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How low can they go?

THE PUBLIC's interest in mortgages remains high. Part of the attraction is that interest rates remain low, even though the Finance Ministry abolished housing loan subsidies in January. While many feared that the loss of state subsidies would shrink the mortgage market, in fact it is growing.

MORTGAGES are not just for the well off anymore.
photo: TASR

THE PUBLIC's interest in mortgages remains high. Part of the attraction is that interest rates remain low, even though the Finance Ministry abolished housing loan subsidies in January. While many feared that the loss of state subsidies would shrink the mortgage market, in fact it is growing.

Last year, the National Bank of Slovakia (NBS) cut its key interest rates several times. Since these rates determine bank interest rates, mortgages became more affordable than ever. With rates already posting so low, the Finance Ministry decided to yank subsidies.

The ministry's decision had another benefit: the Slovak mortgage loan market came of age. State subsidies required the proceeds of a mortgage loan to be used strictly for the purchase or reconstruction of real estate. With subsidies out of the picture, banks can now provide loans secured by real estate for various client purposes. (A client can mortgage their home, for example, to free up equity to buy a car.)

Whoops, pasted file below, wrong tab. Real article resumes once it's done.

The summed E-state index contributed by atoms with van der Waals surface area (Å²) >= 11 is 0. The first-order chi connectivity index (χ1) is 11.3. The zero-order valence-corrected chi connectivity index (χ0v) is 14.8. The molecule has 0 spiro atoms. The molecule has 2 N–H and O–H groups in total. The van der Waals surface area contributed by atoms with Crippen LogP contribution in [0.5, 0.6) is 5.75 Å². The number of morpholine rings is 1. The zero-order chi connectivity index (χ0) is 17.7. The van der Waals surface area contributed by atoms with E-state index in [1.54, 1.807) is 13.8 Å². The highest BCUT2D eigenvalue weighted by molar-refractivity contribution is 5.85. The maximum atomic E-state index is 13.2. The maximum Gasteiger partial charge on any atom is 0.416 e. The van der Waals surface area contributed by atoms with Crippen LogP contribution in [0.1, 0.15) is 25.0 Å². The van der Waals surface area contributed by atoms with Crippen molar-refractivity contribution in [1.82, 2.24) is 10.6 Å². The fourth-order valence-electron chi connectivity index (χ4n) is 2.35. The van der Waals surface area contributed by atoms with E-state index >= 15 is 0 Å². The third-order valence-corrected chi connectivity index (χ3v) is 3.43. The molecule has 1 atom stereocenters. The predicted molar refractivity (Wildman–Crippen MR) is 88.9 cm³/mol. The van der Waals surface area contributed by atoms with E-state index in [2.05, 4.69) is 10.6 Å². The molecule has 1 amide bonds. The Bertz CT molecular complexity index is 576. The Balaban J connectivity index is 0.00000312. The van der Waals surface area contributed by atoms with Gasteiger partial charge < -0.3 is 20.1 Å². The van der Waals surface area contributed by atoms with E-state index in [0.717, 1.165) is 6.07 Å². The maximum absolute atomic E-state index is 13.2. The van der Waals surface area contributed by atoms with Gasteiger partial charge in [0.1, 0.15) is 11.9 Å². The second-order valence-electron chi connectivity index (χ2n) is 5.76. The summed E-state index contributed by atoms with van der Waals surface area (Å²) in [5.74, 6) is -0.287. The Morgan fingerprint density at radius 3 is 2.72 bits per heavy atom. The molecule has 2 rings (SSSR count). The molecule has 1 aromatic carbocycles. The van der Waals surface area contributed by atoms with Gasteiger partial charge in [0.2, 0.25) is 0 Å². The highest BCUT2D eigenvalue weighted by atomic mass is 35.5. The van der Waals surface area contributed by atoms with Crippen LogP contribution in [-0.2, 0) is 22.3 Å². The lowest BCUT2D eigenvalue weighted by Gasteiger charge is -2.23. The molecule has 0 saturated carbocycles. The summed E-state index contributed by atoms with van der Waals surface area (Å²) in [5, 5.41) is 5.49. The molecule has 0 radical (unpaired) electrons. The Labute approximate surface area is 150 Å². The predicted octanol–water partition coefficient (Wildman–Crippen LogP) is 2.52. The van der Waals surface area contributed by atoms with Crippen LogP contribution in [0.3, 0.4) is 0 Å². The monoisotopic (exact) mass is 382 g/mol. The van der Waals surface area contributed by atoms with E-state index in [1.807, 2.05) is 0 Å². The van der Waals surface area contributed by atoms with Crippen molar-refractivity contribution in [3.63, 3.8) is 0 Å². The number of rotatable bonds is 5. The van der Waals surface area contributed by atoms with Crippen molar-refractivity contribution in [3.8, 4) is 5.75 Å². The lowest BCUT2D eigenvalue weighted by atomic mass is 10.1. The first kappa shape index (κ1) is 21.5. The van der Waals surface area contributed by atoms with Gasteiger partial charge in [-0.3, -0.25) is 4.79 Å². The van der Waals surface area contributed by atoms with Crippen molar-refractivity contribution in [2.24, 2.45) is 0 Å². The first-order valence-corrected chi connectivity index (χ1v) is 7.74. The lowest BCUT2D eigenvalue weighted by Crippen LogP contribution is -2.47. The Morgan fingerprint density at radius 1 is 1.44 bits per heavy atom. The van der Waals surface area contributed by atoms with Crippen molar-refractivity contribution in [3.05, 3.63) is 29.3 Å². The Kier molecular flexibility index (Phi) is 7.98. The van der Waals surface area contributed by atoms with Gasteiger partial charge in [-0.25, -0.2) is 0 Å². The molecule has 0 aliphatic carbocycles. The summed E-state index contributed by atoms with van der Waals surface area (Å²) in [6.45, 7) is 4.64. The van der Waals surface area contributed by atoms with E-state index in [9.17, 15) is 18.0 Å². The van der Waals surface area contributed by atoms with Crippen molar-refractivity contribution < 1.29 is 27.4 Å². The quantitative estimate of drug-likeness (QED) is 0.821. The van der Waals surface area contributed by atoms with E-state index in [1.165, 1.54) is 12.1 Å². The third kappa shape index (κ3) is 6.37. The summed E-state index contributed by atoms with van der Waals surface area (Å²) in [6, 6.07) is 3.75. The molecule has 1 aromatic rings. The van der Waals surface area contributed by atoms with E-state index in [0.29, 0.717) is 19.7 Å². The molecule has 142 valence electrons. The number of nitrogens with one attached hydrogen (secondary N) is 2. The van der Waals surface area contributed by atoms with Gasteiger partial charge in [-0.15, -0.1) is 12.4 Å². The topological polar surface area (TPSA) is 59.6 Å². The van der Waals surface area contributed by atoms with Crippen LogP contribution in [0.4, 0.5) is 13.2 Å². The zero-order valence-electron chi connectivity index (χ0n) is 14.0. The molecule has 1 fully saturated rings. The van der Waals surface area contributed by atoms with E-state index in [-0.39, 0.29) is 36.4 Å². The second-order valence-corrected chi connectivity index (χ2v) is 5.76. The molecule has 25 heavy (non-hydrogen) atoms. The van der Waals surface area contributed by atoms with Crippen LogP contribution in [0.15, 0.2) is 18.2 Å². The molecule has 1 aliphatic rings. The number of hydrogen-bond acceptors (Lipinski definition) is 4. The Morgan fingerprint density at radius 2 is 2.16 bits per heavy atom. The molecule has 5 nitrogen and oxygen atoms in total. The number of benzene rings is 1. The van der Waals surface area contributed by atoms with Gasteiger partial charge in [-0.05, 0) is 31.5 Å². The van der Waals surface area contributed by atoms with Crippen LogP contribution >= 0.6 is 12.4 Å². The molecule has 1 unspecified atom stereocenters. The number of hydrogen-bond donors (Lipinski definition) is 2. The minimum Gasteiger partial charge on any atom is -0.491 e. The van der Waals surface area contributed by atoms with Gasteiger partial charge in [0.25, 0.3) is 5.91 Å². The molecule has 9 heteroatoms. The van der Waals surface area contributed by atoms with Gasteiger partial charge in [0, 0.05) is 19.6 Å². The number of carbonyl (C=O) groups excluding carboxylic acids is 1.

Jozef Bárta, general director of Unibanka, confirmed that lowering, and later removing, state subsidies did not negatively impact the mortgage market.

"The state took advantage of a positive development on the mortgage loan market and abolished the subsidies. It thus created more pressure on banks [to keep interest rates low] because of the competitive environment. For example, even though the state subsidies decreased in 2004, the volume of mortgage loans year-on-year increased by 57 percent," he pointed out.